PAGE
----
Please use this identifier to cite or link to this item:
|Title:||Imagining East Asian education otherwise: Neither caricature, nor scandalization||Contributor(s):||Takayama, Keita (author)||Publication Date:||2017||DOI:||10.1080/02188791.2017.1310697||Handle Link:||https://hdl.handle.net/1959.11/21032||Fields of Research (FoR) 2008:||130302 Comparative and Cross-Cultural Education||Fields of Research (FoR) 2020:||390401 Comparative and cross-cultural education||Socio-Economic Objective (SEO) 2008:||9304 School/Institution||Socio-Economic Objective (SEO) 2020:||undefined||Abstract:||East Asia is on the rise once again as a source of educational inspiration. After the last three rounds of the Organization for Economic Cooperation and Development's (OECD) Programme for International Student Assessment (PISA) where East Asian countries and cities - namely Singapore, Japan, South Korea, Macao, Shanghai, Hong Kong, and Taiwan - dominated the PISA top rankings, considerable media and scholarly attention has been given to their success stories. Many prominent political figures in Australia, England, and the United States, just to name a few countries, have referenced to East Asian educational success as part of their rhetoric for education reform (Sellar & Lingard, 2013; Waldow, Takayama, & Sung, 2014; You & Morris, 2015). Underpinning this reaction is the implicit sense of threat that the rise of East Asia poses both economically and politically and the view of education achievement as a reliable indicator of the region's ascendance (Rizvi, 2016; Takayama, 2016). The three books under review are published at this current moment of the Anglo-American anxiety and infatuation with East Asian education success. Along with many other books on East Asian education published around the same time (e.g., Hsieh, 2013), they are likely to be read by wider audience beyond the closed circle of education policy scholarship.||Publication Type:||Journal Article||Grant Details:||ARC/DP150102098||Source of Publication:||Asia Pacific Journal of Education, 37(2), p. 262-274||Publisher:||Routledge||Place of Publication:||United Kingdom||ISSN:||0218-8791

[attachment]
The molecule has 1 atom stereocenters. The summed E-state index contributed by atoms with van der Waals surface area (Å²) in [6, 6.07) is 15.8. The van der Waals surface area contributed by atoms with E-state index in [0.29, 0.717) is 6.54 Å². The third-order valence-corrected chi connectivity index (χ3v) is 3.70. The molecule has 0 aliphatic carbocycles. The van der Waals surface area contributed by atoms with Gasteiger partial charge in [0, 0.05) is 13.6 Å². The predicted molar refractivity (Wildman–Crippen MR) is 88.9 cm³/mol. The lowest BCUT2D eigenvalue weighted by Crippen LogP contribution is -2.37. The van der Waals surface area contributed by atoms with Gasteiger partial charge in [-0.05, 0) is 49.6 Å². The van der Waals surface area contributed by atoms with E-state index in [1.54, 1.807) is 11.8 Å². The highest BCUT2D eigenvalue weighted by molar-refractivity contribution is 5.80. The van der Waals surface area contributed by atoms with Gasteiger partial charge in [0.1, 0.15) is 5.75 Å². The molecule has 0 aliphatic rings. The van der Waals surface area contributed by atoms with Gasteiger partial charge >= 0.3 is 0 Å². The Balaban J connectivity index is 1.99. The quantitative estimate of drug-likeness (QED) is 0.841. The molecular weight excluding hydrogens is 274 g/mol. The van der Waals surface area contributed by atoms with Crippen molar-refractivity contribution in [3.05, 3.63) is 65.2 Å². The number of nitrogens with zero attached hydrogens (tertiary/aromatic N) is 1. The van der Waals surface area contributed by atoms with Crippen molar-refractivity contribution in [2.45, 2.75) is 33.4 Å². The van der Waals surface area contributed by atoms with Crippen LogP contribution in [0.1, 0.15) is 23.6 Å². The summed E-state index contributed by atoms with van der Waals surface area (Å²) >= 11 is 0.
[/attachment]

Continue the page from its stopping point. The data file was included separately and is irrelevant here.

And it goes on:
|Peer Reviewed:||Yes||HERDC Category Description:||C1 Refereed Article in a Scholarly Journal||Statistics to Oct 2018:||Visitors: 18|
|Appears in Collections:||Journal Article|
School of Education
Files in This Item:
Items in Research UNE are protected by copyright, with all rights reserved, unless otherwise indicated.